Newman pictures Calvin Coolidge surveying the damage. But the man most associated with relief efforts at the time was Coolidge’s secretary of commerce, Herbert Hoover. (Maybe he’s the little fat man?) Hoover had of course made his name engineering famine relief in Europe after the First World War. And with no real precedents for federal disaster relief, the flood fell under the Commerce Department’s purview by virtue of its authority over interstate commerce on the Mississippi. Hoover’s efforts after the flood earned him immense positive publicity and helped put him in the White House in 1928. But his apparent abandonment of the Louisiana refugees in the months to come, it’s been argued, played a big part in splitting black voters from the party of Lincoln for good.
This is the second time you’ve read me struggling lamely here to pull lessons out of the tempest. There’s so much to say, so much that can’t be said, and so much that will be better said by people closer to the hurricane and more eloquent than I. So I’ll just sneak out the back of this post with another Randy Newman song, one that almost never gets played or quoted, “New Orleans Wins The War.” It's a happier song than “Louisiana 1927,” but just as mysterious and weird, about battles won and lost and wars forgotten or not yet fought, and New Orleans as a place both American and forever apart:
In 1948 my Daddy came to the city
Told the people that they'd won the war
Maybe they'd heard it, maybe not
Probably they'd heard it and just forgot
'Cause they built him a platform in Jackson Square
And the people came to hear him from everywhere
They started to party and they partied some more
'Cause New Orleans had won the war
(Crossposted at Old is the New New.)
samm bennett - 10/14/2005
Much has been written here about Randy Newman's wonderful "Louisiana 1927", as well as other flood related songs of the past. I'd like to call your attention to a very contemporary song, which I've written about a very contemporary flood, the one which came to New Orleans in the wake of hurricane Katrina. The song, entitled "New Orleans 2005", is not for sale, but rather is available as a free download. I think readers of HNN will find it worth their time to go to my website and listen to the song. I wrote and recorded it as an effort to channel and communicate some of my anger at the conspicuous lack of disaster relief, and at what I believe are the racist underpinnings of such lack. The ultra-simplistic arrangement (just a drone and voice) as well as its message are aspects of the song which may well appeal to readers of this site. You can find it at:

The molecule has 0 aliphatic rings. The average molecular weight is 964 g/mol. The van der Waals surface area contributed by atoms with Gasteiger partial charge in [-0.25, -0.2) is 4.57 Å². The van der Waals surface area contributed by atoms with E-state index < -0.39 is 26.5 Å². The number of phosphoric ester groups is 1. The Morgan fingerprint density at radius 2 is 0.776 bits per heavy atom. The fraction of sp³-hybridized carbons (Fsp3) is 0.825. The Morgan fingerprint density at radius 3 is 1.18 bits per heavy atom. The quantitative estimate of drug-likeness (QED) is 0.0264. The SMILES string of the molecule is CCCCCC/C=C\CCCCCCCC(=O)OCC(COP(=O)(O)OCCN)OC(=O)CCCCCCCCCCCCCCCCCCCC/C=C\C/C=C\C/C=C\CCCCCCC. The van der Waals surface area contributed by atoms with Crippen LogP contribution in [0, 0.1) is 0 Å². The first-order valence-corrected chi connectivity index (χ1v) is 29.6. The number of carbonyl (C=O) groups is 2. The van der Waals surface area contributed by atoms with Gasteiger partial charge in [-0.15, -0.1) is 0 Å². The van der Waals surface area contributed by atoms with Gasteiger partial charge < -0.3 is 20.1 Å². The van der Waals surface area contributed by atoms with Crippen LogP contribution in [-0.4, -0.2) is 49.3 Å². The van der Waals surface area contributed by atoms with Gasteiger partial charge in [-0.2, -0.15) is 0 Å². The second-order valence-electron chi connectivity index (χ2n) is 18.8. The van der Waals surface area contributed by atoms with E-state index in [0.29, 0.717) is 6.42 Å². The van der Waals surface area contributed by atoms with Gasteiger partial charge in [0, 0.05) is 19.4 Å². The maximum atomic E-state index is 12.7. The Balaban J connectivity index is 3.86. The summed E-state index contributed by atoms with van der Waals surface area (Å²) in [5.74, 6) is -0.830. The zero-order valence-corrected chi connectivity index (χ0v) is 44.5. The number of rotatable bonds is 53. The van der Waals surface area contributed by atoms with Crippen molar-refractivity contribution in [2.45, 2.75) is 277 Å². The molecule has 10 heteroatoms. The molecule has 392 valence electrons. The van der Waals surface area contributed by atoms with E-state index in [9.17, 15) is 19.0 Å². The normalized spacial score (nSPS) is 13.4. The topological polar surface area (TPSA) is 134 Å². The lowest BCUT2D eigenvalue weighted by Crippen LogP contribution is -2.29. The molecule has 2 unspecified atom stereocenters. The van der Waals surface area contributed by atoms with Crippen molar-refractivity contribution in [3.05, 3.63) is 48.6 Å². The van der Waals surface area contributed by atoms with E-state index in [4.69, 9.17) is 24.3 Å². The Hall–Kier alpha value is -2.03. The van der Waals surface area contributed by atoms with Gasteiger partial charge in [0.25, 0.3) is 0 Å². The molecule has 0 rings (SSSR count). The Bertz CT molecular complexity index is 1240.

Thank you for your consideration,
PS: Here are the lyrics to the song, for your reading pleasure, although since it is a song, not a poem, I believe it is better heard than read.
NEW ORLEANS 2005
see the black man down in New Orleans
waist deep in the flood waters wading
gunfire crackles in the distance
the last glimmer of daylight is fading
he didn't have much to begin with
now his world has come all unglued
he's on his way to bust into a grocery store
to get his family some water and food
now see the president up in his airplane
he says zero tolerance for looters
i tell one thing this president really knows how to do
is to send in the guns and the shooters
but less bullets more boats beds and blankets
and a few hundred lives he might save
ah, but blaming the victim is what we do best
here in the home of the brave
they say the president loves all americans
no matter the color or creed
but you decide for yourself where the real truth resides
is it found in the word or the deed?
if you say you don't think that it's racist
maybe this'll cut through your dense mental haze
just try and imagine a whole stadium full of white people
left to fend for themselves for six days
well i don't think it would've happened quite that way
now if there's good that can come from this tragedy
it's that maybe things'll get rearranged
lord knows over in washington d.c.
we're long overdue for regime change
one hundred eighty six million dollars they spend
on the war in iraq every day
with just a fraction of that
they could've shored up those levees
and kept the floodwaters at bay
they could've kept the floodwaters at bay
Walter McElligott - 9/7/2005
thanx for info on the Louisiana flood of 1927, in James Cobb’s The Most Southern Place on Earth and John Barry’s Rising Tide.
Rob MacDougall - 9/7/2005
There is no natural disaster that robots cannot make better. Until the robots run amok, which (unless movies and TV have lied to me) they inevitably do.
Ralph E. Luker - 9/7/2005
How about we put Rob MacDougall in charge of FEMA? Put all that talent for robotery to good use.
Rob MacDougall - 9/7/2005
Thanks! It's good to be back. I was without internet and flooded with work (if it's not in bad taste to word it that way) for much of the summer, but I think I have things back under control.
Melissa Ann Spore - 9/6/2005
very interesting & so glad to hear from you again.